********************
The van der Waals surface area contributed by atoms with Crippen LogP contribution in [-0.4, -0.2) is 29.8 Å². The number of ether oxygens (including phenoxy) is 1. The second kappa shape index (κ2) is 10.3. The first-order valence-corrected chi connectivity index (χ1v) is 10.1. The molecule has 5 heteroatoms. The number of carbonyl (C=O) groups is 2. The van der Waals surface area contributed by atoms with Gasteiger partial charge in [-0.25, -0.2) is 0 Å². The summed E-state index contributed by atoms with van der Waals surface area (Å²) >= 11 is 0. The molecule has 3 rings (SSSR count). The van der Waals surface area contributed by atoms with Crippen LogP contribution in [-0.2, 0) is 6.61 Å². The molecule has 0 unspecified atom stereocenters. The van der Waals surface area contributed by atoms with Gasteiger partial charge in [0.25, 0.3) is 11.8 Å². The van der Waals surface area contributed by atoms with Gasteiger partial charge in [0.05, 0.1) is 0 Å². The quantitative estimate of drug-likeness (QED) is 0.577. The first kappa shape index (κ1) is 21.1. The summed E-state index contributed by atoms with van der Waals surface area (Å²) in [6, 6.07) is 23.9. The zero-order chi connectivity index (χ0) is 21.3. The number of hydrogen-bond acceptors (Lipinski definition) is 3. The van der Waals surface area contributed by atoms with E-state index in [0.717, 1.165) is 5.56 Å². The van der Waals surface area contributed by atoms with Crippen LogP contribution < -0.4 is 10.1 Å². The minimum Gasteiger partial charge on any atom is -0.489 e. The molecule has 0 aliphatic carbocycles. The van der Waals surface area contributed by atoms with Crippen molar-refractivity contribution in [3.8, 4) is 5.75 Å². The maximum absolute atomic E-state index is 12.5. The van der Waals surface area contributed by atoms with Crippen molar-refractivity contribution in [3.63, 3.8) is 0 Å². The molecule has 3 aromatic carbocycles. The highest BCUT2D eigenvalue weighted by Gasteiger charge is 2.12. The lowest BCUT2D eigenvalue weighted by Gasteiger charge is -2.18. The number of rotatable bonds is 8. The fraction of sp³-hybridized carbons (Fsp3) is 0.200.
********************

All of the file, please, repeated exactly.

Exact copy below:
The van der Waals surface area contributed by atoms with Crippen LogP contribution in [-0.4, -0.2) is 29.8 Å². The number of ether oxygens (including phenoxy) is 1. The second kappa shape index (κ2) is 10.3. The first-order valence-corrected chi connectivity index (χ1v) is 10.1. The molecule has 5 heteroatoms. The number of carbonyl (C=O) groups is 2. The van der Waals surface area contributed by atoms with Gasteiger partial charge in [-0.25, -0.2) is 0 Å². The summed E-state index contributed by atoms with van der Waals surface area (Å²) >= 11 is 0. The molecule has 3 rings (SSSR count). The van der Waals surface area contributed by atoms with Crippen LogP contribution in [-0.2, 0) is 6.61 Å². The molecule has 0 unspecified atom stereocenters. The van der Waals surface area contributed by atoms with Gasteiger partial charge in [0.25, 0.3) is 11.8 Å². The van der Waals surface area contributed by atoms with Gasteiger partial charge in [0.05, 0.1) is 0 Å². The quantitative estimate of drug-likeness (QED) is 0.577. The first kappa shape index (κ1) is 21.1. The summed E-state index contributed by atoms with van der Waals surface area (Å²) in [6, 6.07) is 23.9. The zero-order chi connectivity index (χ0) is 21.3. The number of hydrogen-bond acceptors (Lipinski definition) is 3. The van der Waals surface area contributed by atoms with E-state index in [0.717, 1.165) is 5.56 Å². The van der Waals surface area contributed by atoms with Crippen LogP contribution < -0.4 is 10.1 Å². The minimum Gasteiger partial charge on any atom is -0.489 e. The molecule has 0 aliphatic carbocycles. The van der Waals surface area contributed by atoms with Crippen molar-refractivity contribution in [3.8, 4) is 5.75 Å². The maximum absolute atomic E-state index is 12.5. The van der Waals surface area contributed by atoms with Crippen molar-refractivity contribution in [3.63, 3.8) is 0 Å². The molecule has 3 aromatic carbocycles. The highest BCUT2D eigenvalue weighted by Gasteiger charge is 2.12. The lowest BCUT2D eigenvalue weighted by Gasteiger charge is -2.18. The number of rotatable bonds is 8. The fraction of sp³-hybridized carbons (Fsp3) is 0.200.